§ Mr. WILLIAM PEEL
asked the President of the Board of Education whether the regulations expressed in Article 29 (b), applicable to evening schools and classes for the year 1910–11, have proved a source of embarrassment to local authorities anxious to encourage evening school work; whether the Board have recently intimated that they propose to remodel these regulations, but will not do so for the year 1911–12; and if he can inform the House why, if the existing regulations are not satisfactory, they are to be imposed upon evening schools during yet another Session?
§ Mr. TREVELYAN
The Board have not yet received the returns for 1910–11 during which the Article referred to has been in operation, bat although they have received certain criticisms upon the Article, some at least of which have been based upon a misunderstanding of its intention, they have no reason to suppose that it has been the cause of any serious embarrassment to local authorities in whose areas evening school work is satisfactorily or- 194 ganised. The Article is not an isolated regulation, but forms a part of the general body of regulations for evening schools. Its object is to lay down with more precision than has been the case in the past the distinction between those evening school courses known as "grouped courses," which are organised on the basis of concurrent instruction in a group of subjects, and courses which are organised on the basis of instruction in single subjects only. Courses which do not satisfy the requirements of the Article are not classed by the Board as "grouped courses," but they are not thereby debarred from grant, if they satisfy the requirements appropriate to single subject courses. I may add that an important object of this and similar regulations is to secure that public money shall not be wasted upon courses in which the amount of instruction given is not sufficient to be of educational value. With regard to the second part of the question, the Board have already announced that they hope to issue, in the course of the summer, a new body of Regulations to take the place of the existing Regulations for technical schools. This intention has nothing to do with the particular issue raised in the question. The operation of these new Regulations will be postponed for a year, in order to give due notice to Local Education authorities of the changes involved. The desirability of such notice has been repeatedly represented to the Board by the authorities, and this postponement is made primarily to meet their convenience. During the intervening year, 1911–12, it will clearly be simplest to keep the existing system unchanged, and not to modify its details pending the establishment of the new system for 1912–13.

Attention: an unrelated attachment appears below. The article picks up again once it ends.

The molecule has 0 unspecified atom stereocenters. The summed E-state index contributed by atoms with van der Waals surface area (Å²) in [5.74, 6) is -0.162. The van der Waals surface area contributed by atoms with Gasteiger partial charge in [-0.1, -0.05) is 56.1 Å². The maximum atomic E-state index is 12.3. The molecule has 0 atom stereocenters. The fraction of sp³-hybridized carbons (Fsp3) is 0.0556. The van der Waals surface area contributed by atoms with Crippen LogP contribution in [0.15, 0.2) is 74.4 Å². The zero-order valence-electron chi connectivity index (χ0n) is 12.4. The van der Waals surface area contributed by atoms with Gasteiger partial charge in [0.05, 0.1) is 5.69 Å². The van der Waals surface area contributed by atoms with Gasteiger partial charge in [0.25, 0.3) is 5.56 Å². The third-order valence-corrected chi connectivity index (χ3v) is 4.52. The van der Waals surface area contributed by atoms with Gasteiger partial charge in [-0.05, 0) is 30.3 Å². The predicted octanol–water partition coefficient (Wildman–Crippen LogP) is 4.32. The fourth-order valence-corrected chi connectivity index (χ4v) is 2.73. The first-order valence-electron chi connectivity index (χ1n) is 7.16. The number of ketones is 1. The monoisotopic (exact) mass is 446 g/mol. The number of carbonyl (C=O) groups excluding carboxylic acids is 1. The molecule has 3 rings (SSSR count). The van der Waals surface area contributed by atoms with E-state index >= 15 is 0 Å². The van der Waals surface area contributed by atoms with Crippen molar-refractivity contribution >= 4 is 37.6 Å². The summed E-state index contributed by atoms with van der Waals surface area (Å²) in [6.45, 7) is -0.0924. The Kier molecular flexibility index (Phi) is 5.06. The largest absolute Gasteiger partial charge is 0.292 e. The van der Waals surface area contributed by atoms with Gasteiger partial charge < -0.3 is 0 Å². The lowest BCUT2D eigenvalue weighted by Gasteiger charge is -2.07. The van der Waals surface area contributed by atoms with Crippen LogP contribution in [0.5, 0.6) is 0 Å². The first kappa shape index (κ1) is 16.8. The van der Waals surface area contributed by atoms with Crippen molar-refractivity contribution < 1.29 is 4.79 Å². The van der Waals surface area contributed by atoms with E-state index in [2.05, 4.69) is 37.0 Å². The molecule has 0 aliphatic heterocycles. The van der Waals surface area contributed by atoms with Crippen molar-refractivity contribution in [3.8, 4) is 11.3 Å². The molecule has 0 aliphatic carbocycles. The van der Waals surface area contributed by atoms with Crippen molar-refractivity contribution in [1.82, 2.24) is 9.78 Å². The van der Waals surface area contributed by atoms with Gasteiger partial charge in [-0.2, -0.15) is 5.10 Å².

§ Mr. TREVELYAN
I said that there had been certain criticisms, in a good many cases owing to misunderstanding.
§ Mr. HOARE
asked the President of the Board of Education whether, under Article 14 of the Technical School Regulations, 1910, local education authorities have been required to register evening school students in registers and in accordance with rules furnished by the Board of Education; whether such regulations and registers have proved unfitted for their purpose; whether, in framing Article 14 and in constructing the registers, the Board consulted representatives of local authorities and skilled evening school teachers; and, if not, could he state why the Board failed to secure such co-operation?
§ Mr. TREVELYAN
The answer to the first question is in the affirmative. I may say that the regulation applies equally to evening schools not maintained by local education authorities. With regard to the second question, the issue of these registers and registration rules was found necessary to ensure accuracy in the record of attendances and thereby to secure proper control of the expenditure of public money and a uniform basis for the returns made to the Board. The returns and claims for grant made on the results of the first year of registration under this system have not yet been received by the Board, so that it is impossible at present to say how far the registers have proved fitted for their purpose; but I have every reason to think that, subject to certain modifications of detail, they will prove to be satisfactory, and that the accuracy and uniformity of the returns will both facilitate the payment of grant and furnish valuable and trustworthy information. The Board did not call local education authorities or evening school teachers into consultation before introducing a uniform system of registration, as the responsibility for securing a proper control of the expenditure of public money, which was one of the principal objects of the change, is a responsibility that they cannot share with other persons. They recognised that the system, when introduced, would need improvement, as far as its details were concerned, in the light of actual experience of its working, and on such points they have received during the last few months various suggestions from officers of authorities and from 196 teachers in many cases upon the Board's own invitation, which are being carefully considered by them with a view to making the registration system at once as accurate and as elastic as possible.